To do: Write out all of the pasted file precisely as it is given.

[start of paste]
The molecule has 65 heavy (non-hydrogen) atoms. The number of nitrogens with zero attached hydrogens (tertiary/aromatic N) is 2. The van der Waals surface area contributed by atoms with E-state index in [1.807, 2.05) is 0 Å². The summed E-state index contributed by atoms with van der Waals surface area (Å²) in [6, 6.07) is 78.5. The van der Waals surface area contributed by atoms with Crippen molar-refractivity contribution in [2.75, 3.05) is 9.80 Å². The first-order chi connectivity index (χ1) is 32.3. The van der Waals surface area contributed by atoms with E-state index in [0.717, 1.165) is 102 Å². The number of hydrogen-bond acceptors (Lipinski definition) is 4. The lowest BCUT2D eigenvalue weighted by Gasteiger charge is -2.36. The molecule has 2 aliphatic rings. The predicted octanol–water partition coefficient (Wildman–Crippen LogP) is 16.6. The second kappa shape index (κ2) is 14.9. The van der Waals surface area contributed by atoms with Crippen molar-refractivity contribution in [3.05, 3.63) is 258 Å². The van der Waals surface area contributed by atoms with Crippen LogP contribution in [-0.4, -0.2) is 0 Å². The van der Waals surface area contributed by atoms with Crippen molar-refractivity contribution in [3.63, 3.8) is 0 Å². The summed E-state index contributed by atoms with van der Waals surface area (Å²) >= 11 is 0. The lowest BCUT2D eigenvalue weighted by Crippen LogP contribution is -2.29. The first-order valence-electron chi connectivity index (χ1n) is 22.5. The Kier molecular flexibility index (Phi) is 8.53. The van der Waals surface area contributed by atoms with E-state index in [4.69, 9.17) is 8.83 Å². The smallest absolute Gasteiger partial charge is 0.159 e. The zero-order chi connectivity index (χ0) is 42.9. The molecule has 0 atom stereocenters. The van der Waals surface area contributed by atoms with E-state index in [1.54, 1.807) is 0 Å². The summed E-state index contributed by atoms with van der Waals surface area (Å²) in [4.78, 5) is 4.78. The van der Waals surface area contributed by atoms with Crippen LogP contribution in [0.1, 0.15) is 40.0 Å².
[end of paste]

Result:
The molecule has 65 heavy (non-hydrogen) atoms. The number of nitrogens with zero attached hydrogens (tertiary/aromatic N) is 2. The van der Waals surface area contributed by atoms with E-state index in [1.807, 2.05) is 0 Å². The summed E-state index contributed by atoms with van der Waals surface area (Å²) in [6, 6.07) is 78.5. The van der Waals surface area contributed by atoms with Crippen molar-refractivity contribution in [2.75, 3.05) is 9.80 Å². The first-order chi connectivity index (χ1) is 32.3. The van der Waals surface area contributed by atoms with E-state index in [0.717, 1.165) is 102 Å². The number of hydrogen-bond acceptors (Lipinski definition) is 4. The lowest BCUT2D eigenvalue weighted by Gasteiger charge is -2.36. The molecule has 2 aliphatic rings. The predicted octanol–water partition coefficient (Wildman–Crippen LogP) is 16.6. The second kappa shape index (κ2) is 14.9. The van der Waals surface area contributed by atoms with Crippen molar-refractivity contribution in [3.05, 3.63) is 258 Å². The van der Waals surface area contributed by atoms with Crippen LogP contribution in [-0.4, -0.2) is 0 Å². The van der Waals surface area contributed by atoms with Crippen molar-refractivity contribution in [3.63, 3.8) is 0 Å². The summed E-state index contributed by atoms with van der Waals surface area (Å²) >= 11 is 0. The lowest BCUT2D eigenvalue weighted by Crippen LogP contribution is -2.29. The first-order valence-electron chi connectivity index (χ1n) is 22.5. The Kier molecular flexibility index (Phi) is 8.53. The van der Waals surface area contributed by atoms with E-state index in [4.69, 9.17) is 8.83 Å². The smallest absolute Gasteiger partial charge is 0.159 e. The zero-order chi connectivity index (χ0) is 42.9. The molecule has 0 atom stereocenters. The van der Waals surface area contributed by atoms with E-state index in [1.54, 1.807) is 0 Å². The summed E-state index contributed by atoms with van der Waals surface area (Å²) in [4.78, 5) is 4.78. The van der Waals surface area contributed by atoms with Crippen LogP contribution in [0.1, 0.15) is 40.0 Å².